Jane Brody in The New York Times:
There are some crimes that are almost impossible to forget. For me, they include the death in 1999 of Kendra Webdale, an aspiring young journalist who was pushed in front of a New York subway train by a 29-year-old man with schizophrenia who had stopped taking his medication. That same year, two mentally ill teenage boys massacred 12 students and one teacher at Columbine High School in Colorado. Thirteen years later, a seriously emotionally disturbed 20-year-old man murdered 20 young children and six adults at Sandy Hook Elementary School in Connecticut. This year, a homeless 24-year-old man bludgeoned four men to death while they slept on the streets of my city. Although New York is now far safer than when I was a child in the 1940s and ’50s who walked to and from school unescorted, like most big cities, it still harbors untold numbers of men and women with known or undiagnosed severe mental illness that can and should be treated before yet another personal or societal tragedy occurs.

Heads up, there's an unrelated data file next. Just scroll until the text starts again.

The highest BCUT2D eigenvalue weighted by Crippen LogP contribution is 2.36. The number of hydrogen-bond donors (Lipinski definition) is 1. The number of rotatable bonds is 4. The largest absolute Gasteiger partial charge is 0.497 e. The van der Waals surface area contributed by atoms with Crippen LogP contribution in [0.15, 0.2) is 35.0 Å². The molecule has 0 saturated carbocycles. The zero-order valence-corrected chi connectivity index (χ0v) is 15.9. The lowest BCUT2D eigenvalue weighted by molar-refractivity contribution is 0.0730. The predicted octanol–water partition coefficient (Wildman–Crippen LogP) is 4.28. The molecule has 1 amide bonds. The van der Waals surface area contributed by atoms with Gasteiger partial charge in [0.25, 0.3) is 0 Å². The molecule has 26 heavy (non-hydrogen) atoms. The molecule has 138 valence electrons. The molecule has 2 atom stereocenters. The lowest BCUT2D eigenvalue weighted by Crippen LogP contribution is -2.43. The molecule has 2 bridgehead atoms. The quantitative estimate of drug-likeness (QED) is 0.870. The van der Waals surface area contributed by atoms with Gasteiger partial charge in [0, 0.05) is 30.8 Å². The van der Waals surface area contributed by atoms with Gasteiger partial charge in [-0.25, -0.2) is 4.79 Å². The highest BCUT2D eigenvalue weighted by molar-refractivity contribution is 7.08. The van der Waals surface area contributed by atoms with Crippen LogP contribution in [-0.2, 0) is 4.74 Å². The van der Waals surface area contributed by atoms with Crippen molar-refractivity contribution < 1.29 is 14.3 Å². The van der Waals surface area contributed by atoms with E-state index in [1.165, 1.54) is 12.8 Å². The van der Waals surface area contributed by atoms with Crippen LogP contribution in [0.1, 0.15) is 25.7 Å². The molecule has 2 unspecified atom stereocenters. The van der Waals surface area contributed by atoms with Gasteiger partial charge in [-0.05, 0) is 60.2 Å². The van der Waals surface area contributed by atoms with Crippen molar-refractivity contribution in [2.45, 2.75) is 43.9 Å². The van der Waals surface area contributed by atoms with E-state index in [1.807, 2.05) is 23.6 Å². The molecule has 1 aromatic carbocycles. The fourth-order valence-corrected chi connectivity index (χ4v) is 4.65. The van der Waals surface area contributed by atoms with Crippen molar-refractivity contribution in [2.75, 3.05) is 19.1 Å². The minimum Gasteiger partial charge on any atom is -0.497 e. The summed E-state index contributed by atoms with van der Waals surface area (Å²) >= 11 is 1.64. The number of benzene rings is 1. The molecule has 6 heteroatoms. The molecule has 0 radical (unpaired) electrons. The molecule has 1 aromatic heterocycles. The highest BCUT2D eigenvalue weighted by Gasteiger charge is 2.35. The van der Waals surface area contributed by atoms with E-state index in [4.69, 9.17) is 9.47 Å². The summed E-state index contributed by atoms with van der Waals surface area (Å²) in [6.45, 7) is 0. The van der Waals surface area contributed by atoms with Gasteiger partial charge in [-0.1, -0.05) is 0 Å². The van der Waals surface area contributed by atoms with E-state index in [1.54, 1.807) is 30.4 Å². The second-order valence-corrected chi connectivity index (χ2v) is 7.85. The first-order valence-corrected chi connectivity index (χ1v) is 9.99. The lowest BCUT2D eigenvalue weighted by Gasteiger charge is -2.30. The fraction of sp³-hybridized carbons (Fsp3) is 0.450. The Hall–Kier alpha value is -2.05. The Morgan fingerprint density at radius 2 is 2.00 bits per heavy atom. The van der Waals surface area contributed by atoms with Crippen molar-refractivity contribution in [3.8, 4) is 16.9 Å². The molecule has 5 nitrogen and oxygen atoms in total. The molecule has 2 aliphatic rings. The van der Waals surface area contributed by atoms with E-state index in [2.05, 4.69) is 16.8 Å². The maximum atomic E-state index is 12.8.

What, I wondered, is or can be done to help them and avert further disasters?
Contrary to politically motivated claims, I learned that people with serious mental ills are not necessarily prone to commit violent acts — they are far more likely to become victims of crime. Rather, the issue is that treatments known to be effective are underfunded or wrongly dismissed as ineffective or too dangerous; basic research in university and government laboratories into new and better drugs is limited and also underfunded; and pharmaceutical companies have shown little interest in developing and testing treatments for severe mental illness. Also at issue is that, as was true for cancer until recently, acknowledgment of mental illness carries a stigma that impedes its early recognition, when it can be most effectively treated or reversed.